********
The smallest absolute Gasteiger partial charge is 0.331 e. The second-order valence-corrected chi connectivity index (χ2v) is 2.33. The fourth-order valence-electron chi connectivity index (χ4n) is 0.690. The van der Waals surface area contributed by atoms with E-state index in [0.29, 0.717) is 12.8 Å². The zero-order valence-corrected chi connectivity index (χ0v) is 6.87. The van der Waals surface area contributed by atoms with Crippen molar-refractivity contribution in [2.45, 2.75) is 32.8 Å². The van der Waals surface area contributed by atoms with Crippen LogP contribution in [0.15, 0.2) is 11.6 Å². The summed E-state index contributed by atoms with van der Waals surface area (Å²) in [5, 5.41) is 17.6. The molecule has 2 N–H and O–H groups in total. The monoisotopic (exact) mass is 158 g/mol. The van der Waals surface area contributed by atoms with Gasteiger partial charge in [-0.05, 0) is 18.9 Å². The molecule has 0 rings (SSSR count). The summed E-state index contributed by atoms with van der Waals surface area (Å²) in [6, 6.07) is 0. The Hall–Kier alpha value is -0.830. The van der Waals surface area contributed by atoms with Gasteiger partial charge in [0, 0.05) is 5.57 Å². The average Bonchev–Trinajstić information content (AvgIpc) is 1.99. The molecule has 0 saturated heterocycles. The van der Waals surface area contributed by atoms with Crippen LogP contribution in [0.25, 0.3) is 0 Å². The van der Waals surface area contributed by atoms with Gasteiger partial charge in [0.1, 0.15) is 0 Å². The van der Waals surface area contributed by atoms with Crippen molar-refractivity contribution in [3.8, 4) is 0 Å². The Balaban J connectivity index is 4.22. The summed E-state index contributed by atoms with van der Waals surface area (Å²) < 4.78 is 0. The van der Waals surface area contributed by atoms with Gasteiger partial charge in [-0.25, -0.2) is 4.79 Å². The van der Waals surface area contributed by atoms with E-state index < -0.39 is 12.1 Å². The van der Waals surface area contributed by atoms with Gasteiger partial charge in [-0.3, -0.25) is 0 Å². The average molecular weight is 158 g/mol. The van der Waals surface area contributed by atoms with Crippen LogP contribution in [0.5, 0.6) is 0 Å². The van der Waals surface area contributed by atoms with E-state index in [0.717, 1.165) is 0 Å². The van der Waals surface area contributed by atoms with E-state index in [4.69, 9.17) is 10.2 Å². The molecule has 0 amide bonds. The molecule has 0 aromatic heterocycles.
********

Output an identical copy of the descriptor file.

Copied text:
The smallest absolute Gasteiger partial charge is 0.331 e. The second-order valence-corrected chi connectivity index (χ2v) is 2.33. The fourth-order valence-electron chi connectivity index (χ4n) is 0.690. The van der Waals surface area contributed by atoms with E-state index in [0.29, 0.717) is 12.8 Å². The zero-order valence-corrected chi connectivity index (χ0v) is 6.87. The van der Waals surface area contributed by atoms with Crippen molar-refractivity contribution in [2.45, 2.75) is 32.8 Å². The van der Waals surface area contributed by atoms with Crippen LogP contribution in [0.15, 0.2) is 11.6 Å². The summed E-state index contributed by atoms with van der Waals surface area (Å²) in [5, 5.41) is 17.6. The molecule has 2 N–H and O–H groups in total. The monoisotopic (exact) mass is 158 g/mol. The van der Waals surface area contributed by atoms with Gasteiger partial charge in [-0.05, 0) is 18.9 Å². The molecule has 0 rings (SSSR count). The summed E-state index contributed by atoms with van der Waals surface area (Å²) in [6, 6.07) is 0. The Hall–Kier alpha value is -0.830. The van der Waals surface area contributed by atoms with Gasteiger partial charge in [0, 0.05) is 5.57 Å². The average Bonchev–Trinajstić information content (AvgIpc) is 1.99. The molecule has 0 saturated heterocycles. The van der Waals surface area contributed by atoms with Crippen LogP contribution in [0.25, 0.3) is 0 Å². The van der Waals surface area contributed by atoms with Gasteiger partial charge in [0.1, 0.15) is 0 Å². The van der Waals surface area contributed by atoms with Crippen molar-refractivity contribution in [3.8, 4) is 0 Å². The Balaban J connectivity index is 4.22. The summed E-state index contributed by atoms with van der Waals surface area (Å²) < 4.78 is 0. The van der Waals surface area contributed by atoms with Gasteiger partial charge in [-0.25, -0.2) is 4.79 Å². The van der Waals surface area contributed by atoms with E-state index < -0.39 is 12.1 Å². The van der Waals surface area contributed by atoms with Gasteiger partial charge in [-0.3, -0.25) is 0 Å². The average molecular weight is 158 g/mol. The van der Waals surface area contributed by atoms with Crippen LogP contribution in [0.5, 0.6) is 0 Å². The van der Waals surface area contributed by atoms with E-state index in [0.717, 1.165) is 0 Å². The van der Waals surface area contributed by atoms with E-state index in [4.69, 9.17) is 10.2 Å². The molecule has 0 amide bonds. The molecule has 0 aromatic heterocycles.